by David Henry Hwang, directed by Ada Lupu


Gallimard: Florin Zamfirescu
Song Liling: Marius Stănescu
Helga: Irina Mazanitis
Marc: Dan Bădărău
The young woman: Elvira Deatcu / Cătălina Mustaţă
The judge: Constantin Cojocaru
Miss Chin: Jeanine Stavarache

Directed by: Ada Lupu
Stage design: Vittorio Holtier
Costumes: Doina Levintza
Choreography: Răzvan Mazilu

Tours and Festivals

The National Theatre Festival, Bucharest, 2000


The Critics’ Award for Marius Stanescu, awarded by IATC, at the UNITER gala, in 2001

Photo Gallery

Opening night: January 21, 2000

The play is inspired by the real story of the French diplomate Bernard Bouriscot and of Shi Pei Pu, a primadona at the Peking Opera, his 20 years lover and the supposed mother of his children.
In 1986, a court in France accused and convicted this eccentric couple for spying for China.
In an unforgettable scene, Bouriscot found out the real identity of the primadona: in reality, Shi Pei Pu was a man.. He was so shocked that he wanted to commit suicide.
When the play was published, many criticised “M…. Butterfly” because it perpetuates the stereotype of the Asiatic effeminate man. Actually, the Asiatic actor plays only two acts of the play dressed as a woman, I’d like to think that the play explains rather well what means to be a woman and what means to be a man. This dispute has far more profound explanations than a man getting dresses in women’s clothes. I wonder if, by combining fantasy and reality, it is really possible to see the truth within a culture, within someone we love or even within ourselves. Will we be chained forever within our subjectivity and forced to understand everything trrough our prejudices ?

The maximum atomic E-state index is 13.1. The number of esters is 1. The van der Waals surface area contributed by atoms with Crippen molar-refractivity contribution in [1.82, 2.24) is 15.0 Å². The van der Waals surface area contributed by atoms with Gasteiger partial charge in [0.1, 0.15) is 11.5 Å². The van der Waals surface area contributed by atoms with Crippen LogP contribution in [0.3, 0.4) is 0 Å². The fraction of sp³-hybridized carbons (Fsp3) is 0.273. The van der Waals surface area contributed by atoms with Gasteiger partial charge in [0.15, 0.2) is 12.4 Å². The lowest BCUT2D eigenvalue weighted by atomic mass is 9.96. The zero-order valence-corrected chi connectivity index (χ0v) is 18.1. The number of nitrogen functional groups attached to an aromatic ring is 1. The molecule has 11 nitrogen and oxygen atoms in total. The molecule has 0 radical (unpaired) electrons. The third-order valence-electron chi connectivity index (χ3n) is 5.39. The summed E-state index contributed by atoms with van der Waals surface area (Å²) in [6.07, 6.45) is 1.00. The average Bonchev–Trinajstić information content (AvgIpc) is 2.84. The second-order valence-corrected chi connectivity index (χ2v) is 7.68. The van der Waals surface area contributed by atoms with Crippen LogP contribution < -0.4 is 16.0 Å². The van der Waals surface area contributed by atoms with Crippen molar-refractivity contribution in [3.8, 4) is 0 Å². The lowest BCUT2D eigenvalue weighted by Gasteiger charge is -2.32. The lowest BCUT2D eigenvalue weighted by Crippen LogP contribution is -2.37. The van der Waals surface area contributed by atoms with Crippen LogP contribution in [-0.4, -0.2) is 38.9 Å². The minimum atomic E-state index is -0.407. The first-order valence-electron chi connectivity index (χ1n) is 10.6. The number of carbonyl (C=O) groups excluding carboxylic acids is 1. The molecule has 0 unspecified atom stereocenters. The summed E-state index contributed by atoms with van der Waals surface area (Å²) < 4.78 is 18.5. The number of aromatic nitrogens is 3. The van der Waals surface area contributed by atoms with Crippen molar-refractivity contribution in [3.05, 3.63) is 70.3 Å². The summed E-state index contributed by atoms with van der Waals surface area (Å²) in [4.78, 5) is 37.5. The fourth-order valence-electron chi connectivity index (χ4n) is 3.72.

D.H. Hwang

Press Reviews

More interesting than the subject itself is the refined construction of the play, based on a parallel with Puccini’s famous opera “Madama Butterfly”. The play is divided into short scenes in which the protagonists are either Gallimard (the diplomate) and Song Liling (his Chinese mistress), or Gallimard and his wife, Helga. Everything happens between dream and reality and is narrated by Gallimard, from the cell where he is imprisoned after the process that revealed to him the lie he was living in. It’s theatre within theatre, but also, theatre as a “court”, as an opportunity to be saved through remembering… The perfect woman is an … oriental man.
- Adevărul Literar și Artistic